Practice never makes perfect is true in some sense, though I believe that practice makes perfect if, say, you’re learning a new language. The art practice never ends. Some say that if you can paint something hyper-realistic you might call it perfect, but I bet the artist still strives for even more perfection.
Truth is, why strive for perfection in the first place? Artists want to get better at their techniques, of course. They want to execute their craft better for more personal satisfaction.
But what if you just want to express yourself, not perfecting the craft of painting perfect landscapes or faces?
Everyone can express themselves. It only takes a willingness to try.
Trying involves getting some materials, like an art journal or old book that you can alter (use as an art journal.) Buy a few acrylic (fast-drying) paints in colors you love, get some glue or medium, a few brushes, some markers, and a bunch of old magazines.
You can paint a background with a couple of your paints, anything goes. Draw stick figures, paint them, cut out images from magazines, words that speak to you. Add more paint and writing if necessary. Add stuff until you feel it’s right, if not perfect.
Then you practice to let go. It’s good enough!
It’s a great way to see in color what is important to you in life, and art!
What it actually takes is to do it, no excuses.
Carve out some time for creativity. Explore who you are, your wishes and dreams. Expressing in art is an age-old practice.
Art journaling can be challenging, but no one has to see your pages unless you want to share them.
Even if you hate the pages, at some point you’ll hit on a symbol or mixture of symbols you love and that will inspire you to continue making more pages. You’ll collect more stuff to add to your spreads, a bit at a time.
I keep making art because I feel a need for it. Maybe you won’t feel a need unless you really keep doing it, as with exercise. I can’t speak for you, but making art gives me a special kind of satisfaction, a feeling that it’s important.
I made a YouTube video of the first spread I made (above). You can watch it here to get inspired (hopefully.)
Without my art, my life seems to lack something. I go into my studio with anticipation and leave it feeling, oh well, many feelings, among them happiness, frustration, annoyance, challenged, inspired, accomplished. Every day is different.
I have more how-to videos on YouTube. They will help you explore your own creativity.
I have also made some more art journals for sale in my etsy shop. They will help if you fear the “blank white page.” ETSY SHOP.
Have a creative weekend, folks!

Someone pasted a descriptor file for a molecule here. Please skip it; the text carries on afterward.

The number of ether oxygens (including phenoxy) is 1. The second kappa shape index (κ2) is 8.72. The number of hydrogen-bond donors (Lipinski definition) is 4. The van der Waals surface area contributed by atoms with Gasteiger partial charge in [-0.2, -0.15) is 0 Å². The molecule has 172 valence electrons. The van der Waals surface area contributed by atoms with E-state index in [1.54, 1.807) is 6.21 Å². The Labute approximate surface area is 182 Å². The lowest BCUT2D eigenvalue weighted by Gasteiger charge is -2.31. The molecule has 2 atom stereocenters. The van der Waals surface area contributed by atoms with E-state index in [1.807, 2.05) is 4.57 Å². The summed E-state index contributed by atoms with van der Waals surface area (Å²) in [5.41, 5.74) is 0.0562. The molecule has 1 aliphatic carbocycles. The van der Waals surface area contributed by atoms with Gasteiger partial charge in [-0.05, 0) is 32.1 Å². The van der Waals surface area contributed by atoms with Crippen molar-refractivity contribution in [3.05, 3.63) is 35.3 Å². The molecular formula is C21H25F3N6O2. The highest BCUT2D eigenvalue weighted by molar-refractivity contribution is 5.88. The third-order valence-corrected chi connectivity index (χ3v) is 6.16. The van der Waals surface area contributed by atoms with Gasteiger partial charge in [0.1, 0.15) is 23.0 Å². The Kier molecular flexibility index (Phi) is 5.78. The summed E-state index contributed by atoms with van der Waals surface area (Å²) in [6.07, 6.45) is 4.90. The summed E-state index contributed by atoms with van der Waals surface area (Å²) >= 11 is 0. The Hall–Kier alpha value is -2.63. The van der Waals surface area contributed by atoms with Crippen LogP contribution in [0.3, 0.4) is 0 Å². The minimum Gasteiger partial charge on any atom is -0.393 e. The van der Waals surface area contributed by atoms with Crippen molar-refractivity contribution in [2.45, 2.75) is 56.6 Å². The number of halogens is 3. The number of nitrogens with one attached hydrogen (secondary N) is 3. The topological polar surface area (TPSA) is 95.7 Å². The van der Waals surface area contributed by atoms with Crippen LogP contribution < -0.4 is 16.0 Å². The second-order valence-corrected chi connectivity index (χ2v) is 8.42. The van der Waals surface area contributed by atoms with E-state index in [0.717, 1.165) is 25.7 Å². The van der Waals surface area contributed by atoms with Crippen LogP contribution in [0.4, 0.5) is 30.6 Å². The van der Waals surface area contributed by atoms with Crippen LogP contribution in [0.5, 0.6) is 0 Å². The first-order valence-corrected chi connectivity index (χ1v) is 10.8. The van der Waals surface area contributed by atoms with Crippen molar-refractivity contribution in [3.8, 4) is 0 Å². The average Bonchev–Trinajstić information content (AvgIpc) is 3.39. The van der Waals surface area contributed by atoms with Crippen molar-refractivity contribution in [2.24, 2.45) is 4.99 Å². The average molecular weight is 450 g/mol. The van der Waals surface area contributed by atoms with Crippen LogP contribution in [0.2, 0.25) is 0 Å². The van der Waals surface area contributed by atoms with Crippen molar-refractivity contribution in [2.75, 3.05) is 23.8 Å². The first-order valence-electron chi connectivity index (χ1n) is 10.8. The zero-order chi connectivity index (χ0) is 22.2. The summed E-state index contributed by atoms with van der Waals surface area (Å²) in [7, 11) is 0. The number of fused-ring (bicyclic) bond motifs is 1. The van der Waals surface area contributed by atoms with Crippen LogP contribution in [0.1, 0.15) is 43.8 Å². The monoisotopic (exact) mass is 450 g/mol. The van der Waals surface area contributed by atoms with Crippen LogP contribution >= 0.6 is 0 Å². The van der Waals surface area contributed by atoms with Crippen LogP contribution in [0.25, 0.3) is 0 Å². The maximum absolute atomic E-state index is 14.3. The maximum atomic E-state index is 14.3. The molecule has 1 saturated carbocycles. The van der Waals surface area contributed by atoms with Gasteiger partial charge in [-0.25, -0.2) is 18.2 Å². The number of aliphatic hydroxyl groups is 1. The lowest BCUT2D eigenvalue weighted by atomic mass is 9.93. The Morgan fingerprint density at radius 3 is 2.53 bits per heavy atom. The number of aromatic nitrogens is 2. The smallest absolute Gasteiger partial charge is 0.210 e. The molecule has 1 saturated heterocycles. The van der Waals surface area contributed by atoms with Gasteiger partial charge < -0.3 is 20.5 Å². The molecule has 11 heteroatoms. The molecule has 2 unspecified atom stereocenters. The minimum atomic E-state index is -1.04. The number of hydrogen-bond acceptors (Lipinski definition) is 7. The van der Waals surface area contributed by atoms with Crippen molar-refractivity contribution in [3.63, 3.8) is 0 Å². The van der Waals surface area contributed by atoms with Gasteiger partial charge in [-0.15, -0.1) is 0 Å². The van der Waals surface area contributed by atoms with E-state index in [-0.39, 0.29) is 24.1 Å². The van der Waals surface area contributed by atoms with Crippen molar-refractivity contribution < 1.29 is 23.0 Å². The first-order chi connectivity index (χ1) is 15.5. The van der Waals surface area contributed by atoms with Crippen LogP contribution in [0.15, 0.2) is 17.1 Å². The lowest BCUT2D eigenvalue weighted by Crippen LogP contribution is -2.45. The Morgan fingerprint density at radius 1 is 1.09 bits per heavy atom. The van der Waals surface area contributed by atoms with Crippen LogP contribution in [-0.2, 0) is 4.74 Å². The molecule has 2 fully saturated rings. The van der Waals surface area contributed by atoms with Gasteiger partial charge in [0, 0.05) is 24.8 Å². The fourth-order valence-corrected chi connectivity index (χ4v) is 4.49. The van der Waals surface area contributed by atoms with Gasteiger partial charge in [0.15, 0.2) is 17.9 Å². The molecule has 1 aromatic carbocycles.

Here are a couple of blog posts about facing your fear and lack of motivation.
2018 is brand-spanking new, so I figured it was time to tune in and get my special word for the year. I sat quietly breathing and asked my wiser self what my word would be for 2018.
I got SERVICE.
At first I was a bit taken aback thinking I would get a more “attractive” word (whatever word that would be,) but I sat with Service for a while and it felt good.
It can mean SO MANY things.
We are already doing service. Everything we do is for movement forward, either directly to a person(s) or prepping for other action that ultimately helps people in some way.
So I was thinking, how can I serve with my art? I can show people new ways to do something or inspire someone to take that first step to explore their creativity. I can be connected to my spirituality and use that as inspiration in my art. People can feel that connection and I really enjoy inspiring others to deepen their spirituality. They in turn inspire others. And so it goes.
It is a misconception that it’s difficult to create art. There is usually some resistance, but you don’t need an art degree to express yourself. Children do it all the time. They don’t make excuses for lack of experience. They just ARE and they DO. They create with abandon, until someone tells them their art has to be in a certain way and they start doubting their abilities.
Art can be very freeing!
Art is important in life. We access our deeper hidden parts through expression. Color cheers you up! Movement across the page or canvas can be revealing as you follow along on the journey. Wherever it takes you…
If I can assist you in any artistic capability, please let me know in the comments. I have many great ideas for 2018. Let’s get artistic together!